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...and now Miguel (1953)

by Joseph Krumgold

Other authors: Jean Charlot (Illustrator)

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1,2281815,828 (3.35)25
A memorable and deeply moving story of a family of New Mexican sheepherders, in which Miguel, neither child nor man, tells of his great longing to accompany men and sheep to summer pasture, and expresses his need to be recognized as a maturing individual.
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Showing 1-5 of 18 (next | show all)
Lovely coming-of-age tale told from the perspective of a 12 year old Hispanic boy living in rural New Mexico. I appreciated how the culture was portrayed without getting too detailed, so it didn't slow down the story. ( )
  fuzzi | Feb 28, 2022 |
A twelve-year-old boy longs to go on a sheep drive, but when his prayers are answered, there's danger.
  BLTSbraille | Oct 18, 2021 |
00008917
  lcslibrarian | Aug 13, 2020 |
Miguel is a 12-year-old boy in a family with a long history of sheep raising in New Mexico. He longs more than anything else to be taken with the adult men in the family to herd the sheep up into the mountains for the summer months, when he's out of school and it's too hot for the sheep at home. His father however thinks he is still too young. On the day that honors the patron saint of sheep farmers, Miguel asks the saint to make it so he goes into the mountains. Soon after, his father tells him he will be joining them, but when Miguel finds out why his father changed his mind, he is horrified that his wish to the saint caused this to happen.
One of those old fashioned Newbery winners that probably wouldn't hold the interest of today's kids much, but it isn't a bad book. But it is slow moving, and has almost no focus on friendship, and only minimal focus on family. The themes are a boy longing to be considered a man, and what faith and prayer can accomplish and what they can't. And maybe a touch of "be careful what you wish for."
(Side note: The original publication's cover and illustrations by Jean Charlot seem to bend over backwards to make this look like the most boring book on earth.) ( )
  fingerpost | Jul 15, 2019 |
This was a slow moving book. I could definitely see its documentary roots. There were some very deep topics broached. I was glad it was a book group read to delve into these ideas. I grew to appreciate the art work more when I heard it was inspired by the ancient art of Mexico, but I was not attracted by it at all. We wondered if this book would be enjoyed by children today. Another Newbery winner that supports my theory that Newbery books are more adult friendly than child friendly. ( )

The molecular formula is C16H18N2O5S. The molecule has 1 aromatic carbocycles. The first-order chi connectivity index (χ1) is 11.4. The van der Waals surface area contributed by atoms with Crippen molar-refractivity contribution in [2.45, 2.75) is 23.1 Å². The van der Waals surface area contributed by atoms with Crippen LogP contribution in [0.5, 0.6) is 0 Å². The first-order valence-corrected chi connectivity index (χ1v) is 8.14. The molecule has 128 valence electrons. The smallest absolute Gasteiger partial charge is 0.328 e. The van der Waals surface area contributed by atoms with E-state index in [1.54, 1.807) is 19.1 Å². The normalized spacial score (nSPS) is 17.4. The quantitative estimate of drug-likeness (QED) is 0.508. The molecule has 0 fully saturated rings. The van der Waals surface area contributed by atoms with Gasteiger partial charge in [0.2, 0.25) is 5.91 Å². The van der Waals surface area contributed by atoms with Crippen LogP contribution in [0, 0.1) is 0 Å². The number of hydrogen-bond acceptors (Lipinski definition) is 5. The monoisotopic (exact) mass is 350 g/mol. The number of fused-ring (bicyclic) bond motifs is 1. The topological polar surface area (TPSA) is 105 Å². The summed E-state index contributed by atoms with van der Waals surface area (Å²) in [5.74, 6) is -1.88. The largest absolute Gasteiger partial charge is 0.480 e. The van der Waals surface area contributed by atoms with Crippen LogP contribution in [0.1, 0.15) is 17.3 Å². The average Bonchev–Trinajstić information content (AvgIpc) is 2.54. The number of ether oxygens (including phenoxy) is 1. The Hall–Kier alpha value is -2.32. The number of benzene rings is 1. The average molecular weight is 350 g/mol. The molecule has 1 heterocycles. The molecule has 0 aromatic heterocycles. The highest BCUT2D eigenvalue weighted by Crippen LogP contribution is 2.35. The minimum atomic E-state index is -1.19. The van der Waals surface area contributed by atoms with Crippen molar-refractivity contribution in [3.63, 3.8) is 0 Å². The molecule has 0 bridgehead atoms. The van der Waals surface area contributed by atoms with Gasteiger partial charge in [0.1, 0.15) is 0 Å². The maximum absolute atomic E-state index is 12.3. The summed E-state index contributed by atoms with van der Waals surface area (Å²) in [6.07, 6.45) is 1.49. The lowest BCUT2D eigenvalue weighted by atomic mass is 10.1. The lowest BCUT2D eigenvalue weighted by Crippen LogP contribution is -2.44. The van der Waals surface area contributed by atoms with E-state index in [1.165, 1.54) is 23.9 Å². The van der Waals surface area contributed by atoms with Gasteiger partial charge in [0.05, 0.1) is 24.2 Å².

1 vote njcur | Sep 20, 2016 |
Showing 1-5 of 18 (next | show all)
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Author nameRoleType of authorWork?Status
Joseph Krumgoldprimary authorall editionscalculated
Charlot, JeanIllustratorsecondary authorall editionsconfirmed
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For
my son
ADAM
First words
I am Miguel. For most people it does not make so much difference that I am Miguel. But for me, often, it is a very great trouble.
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(Click to show. Warning: May contain spoilers.)
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A memorable and deeply moving story of a family of New Mexican sheepherders, in which Miguel, neither child nor man, tells of his great longing to accompany men and sheep to summer pasture, and expresses his need to be recognized as a maturing individual.

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Book description
Miguel, the middle child of the Chavez family, lives near Taos, New Mexico, and longs to go with the men of his family to the Sangre de Christo Mountains.

Available online at The Internet Archive:
https://archive.org/search.php?query=t...
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